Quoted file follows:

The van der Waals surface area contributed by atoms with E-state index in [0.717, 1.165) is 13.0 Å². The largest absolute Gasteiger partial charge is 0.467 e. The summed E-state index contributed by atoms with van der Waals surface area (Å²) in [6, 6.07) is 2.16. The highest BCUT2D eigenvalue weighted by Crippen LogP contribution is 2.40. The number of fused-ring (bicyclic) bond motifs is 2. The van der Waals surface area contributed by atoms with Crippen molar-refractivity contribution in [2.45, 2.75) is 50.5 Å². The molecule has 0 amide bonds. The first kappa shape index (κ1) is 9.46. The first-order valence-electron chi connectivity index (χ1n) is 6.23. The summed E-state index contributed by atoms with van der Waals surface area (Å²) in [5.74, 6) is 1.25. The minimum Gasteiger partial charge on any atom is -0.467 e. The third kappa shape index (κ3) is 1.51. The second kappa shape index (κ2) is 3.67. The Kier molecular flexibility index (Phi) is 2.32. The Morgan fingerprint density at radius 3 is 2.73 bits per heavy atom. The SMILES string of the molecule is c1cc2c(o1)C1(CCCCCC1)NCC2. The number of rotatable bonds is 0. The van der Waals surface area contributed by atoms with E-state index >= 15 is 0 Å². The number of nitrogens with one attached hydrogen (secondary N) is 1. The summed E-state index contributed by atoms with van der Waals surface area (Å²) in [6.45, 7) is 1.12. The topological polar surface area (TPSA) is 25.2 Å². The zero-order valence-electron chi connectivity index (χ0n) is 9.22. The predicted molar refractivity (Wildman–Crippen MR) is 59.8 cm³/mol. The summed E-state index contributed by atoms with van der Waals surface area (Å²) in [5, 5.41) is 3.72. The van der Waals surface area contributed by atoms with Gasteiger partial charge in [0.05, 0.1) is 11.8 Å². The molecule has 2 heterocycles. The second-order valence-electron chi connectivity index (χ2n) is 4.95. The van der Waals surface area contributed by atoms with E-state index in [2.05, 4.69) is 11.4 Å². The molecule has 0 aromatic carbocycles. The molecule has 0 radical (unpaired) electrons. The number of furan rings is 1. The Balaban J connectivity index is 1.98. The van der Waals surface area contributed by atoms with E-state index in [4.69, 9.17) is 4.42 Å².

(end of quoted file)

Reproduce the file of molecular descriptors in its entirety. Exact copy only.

The van der Waals surface area contributed by atoms with E-state index in [0.717, 1.165) is 13.0 Å². The largest absolute Gasteiger partial charge is 0.467 e. The summed E-state index contributed by atoms with van der Waals surface area (Å²) in [6, 6.07) is 2.16. The highest BCUT2D eigenvalue weighted by Crippen LogP contribution is 2.40. The number of fused-ring (bicyclic) bond motifs is 2. The van der Waals surface area contributed by atoms with Crippen molar-refractivity contribution in [2.45, 2.75) is 50.5 Å². The molecule has 0 amide bonds. The first kappa shape index (κ1) is 9.46. The first-order valence-electron chi connectivity index (χ1n) is 6.23. The summed E-state index contributed by atoms with van der Waals surface area (Å²) in [5.74, 6) is 1.25. The minimum Gasteiger partial charge on any atom is -0.467 e. The third kappa shape index (κ3) is 1.51. The second kappa shape index (κ2) is 3.67. The Kier molecular flexibility index (Phi) is 2.32. The Morgan fingerprint density at radius 3 is 2.73 bits per heavy atom. The SMILES string of the molecule is c1cc2c(o1)C1(CCCCCC1)NCC2. The number of rotatable bonds is 0. The van der Waals surface area contributed by atoms with E-state index >= 15 is 0 Å². The number of nitrogens with one attached hydrogen (secondary N) is 1. The summed E-state index contributed by atoms with van der Waals surface area (Å²) in [6.45, 7) is 1.12. The topological polar surface area (TPSA) is 25.2 Å². The zero-order valence-electron chi connectivity index (χ0n) is 9.22. The predicted molar refractivity (Wildman–Crippen MR) is 59.8 cm³/mol. The summed E-state index contributed by atoms with van der Waals surface area (Å²) in [5, 5.41) is 3.72. The van der Waals surface area contributed by atoms with Gasteiger partial charge in [0.05, 0.1) is 11.8 Å². The molecule has 2 heterocycles. The second-order valence-electron chi connectivity index (χ2n) is 4.95. The van der Waals surface area contributed by atoms with E-state index in [2.05, 4.69) is 11.4 Å². The molecule has 0 aromatic carbocycles. The molecule has 0 radical (unpaired) electrons. The number of furan rings is 1. The Balaban J connectivity index is 1.98. The van der Waals surface area contributed by atoms with E-state index in [4.69, 9.17) is 4.42 Å².